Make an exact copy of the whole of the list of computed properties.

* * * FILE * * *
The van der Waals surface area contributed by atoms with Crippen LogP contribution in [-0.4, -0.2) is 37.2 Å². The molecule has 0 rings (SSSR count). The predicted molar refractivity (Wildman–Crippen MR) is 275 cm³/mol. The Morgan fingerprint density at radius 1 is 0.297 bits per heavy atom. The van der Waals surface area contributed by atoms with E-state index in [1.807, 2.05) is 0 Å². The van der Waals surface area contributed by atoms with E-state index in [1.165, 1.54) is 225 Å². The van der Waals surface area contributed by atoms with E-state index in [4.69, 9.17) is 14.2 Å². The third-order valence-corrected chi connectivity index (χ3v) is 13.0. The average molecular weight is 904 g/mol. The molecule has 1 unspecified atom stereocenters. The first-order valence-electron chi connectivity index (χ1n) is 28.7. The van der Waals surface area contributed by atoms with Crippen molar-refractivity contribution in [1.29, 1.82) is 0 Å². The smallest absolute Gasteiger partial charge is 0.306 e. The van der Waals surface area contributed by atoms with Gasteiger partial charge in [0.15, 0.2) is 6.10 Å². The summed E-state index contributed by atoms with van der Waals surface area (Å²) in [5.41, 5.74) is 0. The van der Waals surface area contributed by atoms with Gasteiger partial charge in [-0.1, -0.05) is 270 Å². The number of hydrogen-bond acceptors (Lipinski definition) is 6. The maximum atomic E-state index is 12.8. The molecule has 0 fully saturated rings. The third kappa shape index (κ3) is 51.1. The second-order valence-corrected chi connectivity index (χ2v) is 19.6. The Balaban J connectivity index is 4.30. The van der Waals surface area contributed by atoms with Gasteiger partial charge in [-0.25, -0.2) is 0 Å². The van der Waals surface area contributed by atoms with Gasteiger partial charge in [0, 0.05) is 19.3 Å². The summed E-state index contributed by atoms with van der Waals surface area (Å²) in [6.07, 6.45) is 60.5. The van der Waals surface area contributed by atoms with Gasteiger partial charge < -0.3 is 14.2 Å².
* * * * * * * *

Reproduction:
The van der Waals surface area contributed by atoms with Crippen LogP contribution in [-0.4, -0.2) is 37.2 Å². The molecule has 0 rings (SSSR count). The predicted molar refractivity (Wildman–Crippen MR) is 275 cm³/mol. The Morgan fingerprint density at radius 1 is 0.297 bits per heavy atom. The van der Waals surface area contributed by atoms with E-state index in [1.807, 2.05) is 0 Å². The van der Waals surface area contributed by atoms with E-state index in [1.165, 1.54) is 225 Å². The van der Waals surface area contributed by atoms with E-state index in [4.69, 9.17) is 14.2 Å². The third-order valence-corrected chi connectivity index (χ3v) is 13.0. The average molecular weight is 904 g/mol. The molecule has 1 unspecified atom stereocenters. The first-order valence-electron chi connectivity index (χ1n) is 28.7. The van der Waals surface area contributed by atoms with Crippen molar-refractivity contribution in [1.29, 1.82) is 0 Å². The smallest absolute Gasteiger partial charge is 0.306 e. The van der Waals surface area contributed by atoms with Gasteiger partial charge in [0.15, 0.2) is 6.10 Å². The summed E-state index contributed by atoms with van der Waals surface area (Å²) in [5.41, 5.74) is 0. The van der Waals surface area contributed by atoms with Gasteiger partial charge in [-0.1, -0.05) is 270 Å². The number of hydrogen-bond acceptors (Lipinski definition) is 6. The maximum atomic E-state index is 12.8. The molecule has 0 fully saturated rings. The third kappa shape index (κ3) is 51.1. The second-order valence-corrected chi connectivity index (χ2v) is 19.6. The Balaban J connectivity index is 4.30. The van der Waals surface area contributed by atoms with Gasteiger partial charge in [-0.25, -0.2) is 0 Å². The van der Waals surface area contributed by atoms with Gasteiger partial charge in [0, 0.05) is 19.3 Å². The summed E-state index contributed by atoms with van der Waals surface area (Å²) in [6.07, 6.45) is 60.5. The van der Waals surface area contributed by atoms with Gasteiger partial charge < -0.3 is 14.2 Å².